Scammers will usually discourage you from seeking additional information. They might suggest that the government is colluding with the media to suppress truthful information that might support its claims. They might even suggest that the government’s efforts to crack down on these scammers show how worried they are that the truth won’t come out! A scammer successfully made such arguments to continue marketing his plans after being charged with tax evasion!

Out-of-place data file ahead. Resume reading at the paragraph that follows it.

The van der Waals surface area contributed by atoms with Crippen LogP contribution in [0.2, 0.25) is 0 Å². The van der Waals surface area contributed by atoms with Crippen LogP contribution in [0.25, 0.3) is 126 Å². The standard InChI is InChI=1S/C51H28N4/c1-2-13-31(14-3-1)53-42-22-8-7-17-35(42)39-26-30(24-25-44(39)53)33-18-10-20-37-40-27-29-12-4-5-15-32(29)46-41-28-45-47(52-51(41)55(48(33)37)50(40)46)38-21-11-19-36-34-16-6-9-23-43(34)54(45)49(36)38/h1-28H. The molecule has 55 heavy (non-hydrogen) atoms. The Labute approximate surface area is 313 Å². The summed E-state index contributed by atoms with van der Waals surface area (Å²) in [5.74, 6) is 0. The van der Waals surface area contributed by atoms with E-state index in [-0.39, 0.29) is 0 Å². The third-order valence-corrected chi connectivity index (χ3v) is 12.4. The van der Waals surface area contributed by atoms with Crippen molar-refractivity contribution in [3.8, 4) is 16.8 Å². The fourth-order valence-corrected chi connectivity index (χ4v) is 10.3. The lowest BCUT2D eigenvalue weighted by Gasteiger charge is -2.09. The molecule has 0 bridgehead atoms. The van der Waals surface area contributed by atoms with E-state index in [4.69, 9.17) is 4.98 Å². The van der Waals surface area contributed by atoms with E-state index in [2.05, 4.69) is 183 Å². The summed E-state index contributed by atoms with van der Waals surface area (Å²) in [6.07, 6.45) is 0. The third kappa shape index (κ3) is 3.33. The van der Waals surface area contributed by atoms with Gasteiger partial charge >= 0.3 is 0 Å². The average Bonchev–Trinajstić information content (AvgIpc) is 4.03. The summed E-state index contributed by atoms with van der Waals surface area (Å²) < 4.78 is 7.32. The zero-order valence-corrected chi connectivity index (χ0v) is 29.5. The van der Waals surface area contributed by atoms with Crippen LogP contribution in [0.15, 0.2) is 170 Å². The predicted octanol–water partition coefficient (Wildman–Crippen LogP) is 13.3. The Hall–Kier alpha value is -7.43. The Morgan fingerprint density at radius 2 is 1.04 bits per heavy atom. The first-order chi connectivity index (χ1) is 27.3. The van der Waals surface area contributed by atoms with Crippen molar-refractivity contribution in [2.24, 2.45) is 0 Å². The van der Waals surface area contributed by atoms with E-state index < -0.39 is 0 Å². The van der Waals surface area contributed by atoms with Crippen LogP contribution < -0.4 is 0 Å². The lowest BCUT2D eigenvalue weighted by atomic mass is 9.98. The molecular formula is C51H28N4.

They might even warn you not to have your CPA or attorney review the documents they sell you. They often say that CPAs and lawyers just don’t understand them, or that they have a vested interest or bias against them. While it may be true that certain attorneys or CPAs may dislike or be prejudiced against legitimate estate planning techniques, which they may not fully understand or appreciate, or have little experience with, no legitimate professional will dissuade you from seek advice or further advice. Also, it is a sign of confidence in the advice being given by an attorney that the attorney welcomes a second opinion or agrees to provide documents for review by another trusted attorney or advisor.